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This essay is a very belated response to a " part 1 " published in February 2015. The gist of that essay was a response to a corre...

Thursday, October 17, 2013


THREE INTO TWO WILL GO, SOMETIMES PT 1 was my first schematized assertion that asserted that the cognitive and affective aspects of a given work were equally important in determining its overall effect.  I stated this in contradistinction to Tzvetan Todorov, who advocated an approach based only in the cognitivity—specificially a cognitively heavily invested in Freudian hermeneutics. 

      The work of Ernst Cassirer was not a proximate influence on this division of "the cognitive" and "the affective."  The division was a routine one seen in psychological studies, often phrased roughly along the lines of Freud’s famous “reality principle” (for the cognitive) and “pleasure principle” (for the affective).  On occasion I allowed a few of my essays to repeat this dichotomy without examining it in greater depth, though in general my readings of Cassirer, as seen in my earliest posts, have helped preserve me against the errors of naïve positivism.  I always appreciated Cassirer’s advocacy of expressivity in literature, as opposed to Todorov’s all-cognitive-all-the-time orientation.  Still, not until Oct 12, 2011 did I investigate any aspect of Cassirer’s main argument re: his “concept of force” as expounded in MYTHICAL THINKING.  Cassirer affirmed that there was a justifiable approach to the “concept of force” that paralleled that of Freud’s “reality principle,” one that depended upon analyzing physical forces in an empirical/theoretical manner.  However, Cassirer certainly did not dismiss the contrary mode as some sort of fatuous “pleasure principle,” as Freud did.  Thus he designated “causality” was the domain of empirical/theoretical thinking, while he used the term “efficacy” to denote the domain of mythical thinking, which focused upon a “free selection of causes.”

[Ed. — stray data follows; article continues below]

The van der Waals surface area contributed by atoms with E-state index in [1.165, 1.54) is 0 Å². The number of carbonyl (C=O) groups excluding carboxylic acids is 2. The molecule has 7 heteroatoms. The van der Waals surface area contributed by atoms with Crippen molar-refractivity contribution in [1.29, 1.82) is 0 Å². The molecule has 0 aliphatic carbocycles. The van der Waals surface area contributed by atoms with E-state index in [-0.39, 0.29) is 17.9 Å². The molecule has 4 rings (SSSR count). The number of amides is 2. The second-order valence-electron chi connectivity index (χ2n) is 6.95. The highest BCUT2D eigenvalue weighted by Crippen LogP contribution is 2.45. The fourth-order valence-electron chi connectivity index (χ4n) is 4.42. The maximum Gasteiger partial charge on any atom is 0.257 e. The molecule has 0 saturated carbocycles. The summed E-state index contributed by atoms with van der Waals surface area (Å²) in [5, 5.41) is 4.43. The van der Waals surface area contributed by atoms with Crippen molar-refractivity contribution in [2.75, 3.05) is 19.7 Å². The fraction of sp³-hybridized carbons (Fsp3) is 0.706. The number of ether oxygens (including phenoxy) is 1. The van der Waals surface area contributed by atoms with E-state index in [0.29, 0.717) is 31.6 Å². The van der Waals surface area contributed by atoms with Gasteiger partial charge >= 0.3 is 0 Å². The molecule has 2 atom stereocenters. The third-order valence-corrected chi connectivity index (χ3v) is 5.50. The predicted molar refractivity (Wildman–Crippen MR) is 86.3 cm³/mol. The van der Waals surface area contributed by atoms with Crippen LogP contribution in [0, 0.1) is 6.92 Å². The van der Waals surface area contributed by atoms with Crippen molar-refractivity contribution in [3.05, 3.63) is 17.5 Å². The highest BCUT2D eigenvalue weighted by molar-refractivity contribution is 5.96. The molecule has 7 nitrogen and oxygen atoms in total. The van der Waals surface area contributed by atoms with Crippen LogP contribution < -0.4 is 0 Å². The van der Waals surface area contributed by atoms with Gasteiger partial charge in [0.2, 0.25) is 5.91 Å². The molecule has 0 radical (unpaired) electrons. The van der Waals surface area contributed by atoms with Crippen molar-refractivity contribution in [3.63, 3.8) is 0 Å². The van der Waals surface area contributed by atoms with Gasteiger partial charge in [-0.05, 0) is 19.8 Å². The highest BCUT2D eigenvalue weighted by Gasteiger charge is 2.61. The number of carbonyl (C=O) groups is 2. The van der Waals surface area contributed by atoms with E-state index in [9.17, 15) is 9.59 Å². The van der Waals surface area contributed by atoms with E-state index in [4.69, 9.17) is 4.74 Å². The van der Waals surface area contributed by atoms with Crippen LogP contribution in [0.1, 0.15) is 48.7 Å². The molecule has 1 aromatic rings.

Eventually I discerned that the “free selection of causes” Cassirer identified in archaic mythologies was identical in mode to the “fudge factors” writers use whenever they describe all manner of marvelous beings and devices.  In AFFECTIVE EFFECTS PT 2 I said:
...I would say that the "strangeness" of the metaphenomenal assumes qualities covalent with those of Cassirer's "magical efficacy." 
     Yet it's a little harder to demonstrate that writers who invoked “the uncanny” were making the same “free selection.”  Because uncanny works do not violate the causal order, many readers will not view them as being allied to the marvelous, which does violate that order. 

       Nevertheless, in the first of a possible series of essays to which I alluded at the conclusion of THREE PROBABILITIES,  I will offer a proof that "the uncanny" does indeed participate in the quality of Cassirer's "magical efficacy," even though it does so in a different manner than "the marvelous" does.  I’ve repeatedly asserted that the uncanny is that category in which causality is not broken, as in works of the marvelous, but merely bent.  This “bending” is, like any similar physical alteration, must be the result of an application of force.  But in works of the uncanny, that force only appears to accede to the iron law of causality. In truth such works are dominated by a countervailing law: the law of what I have termed the “combinatory-sublime.” 

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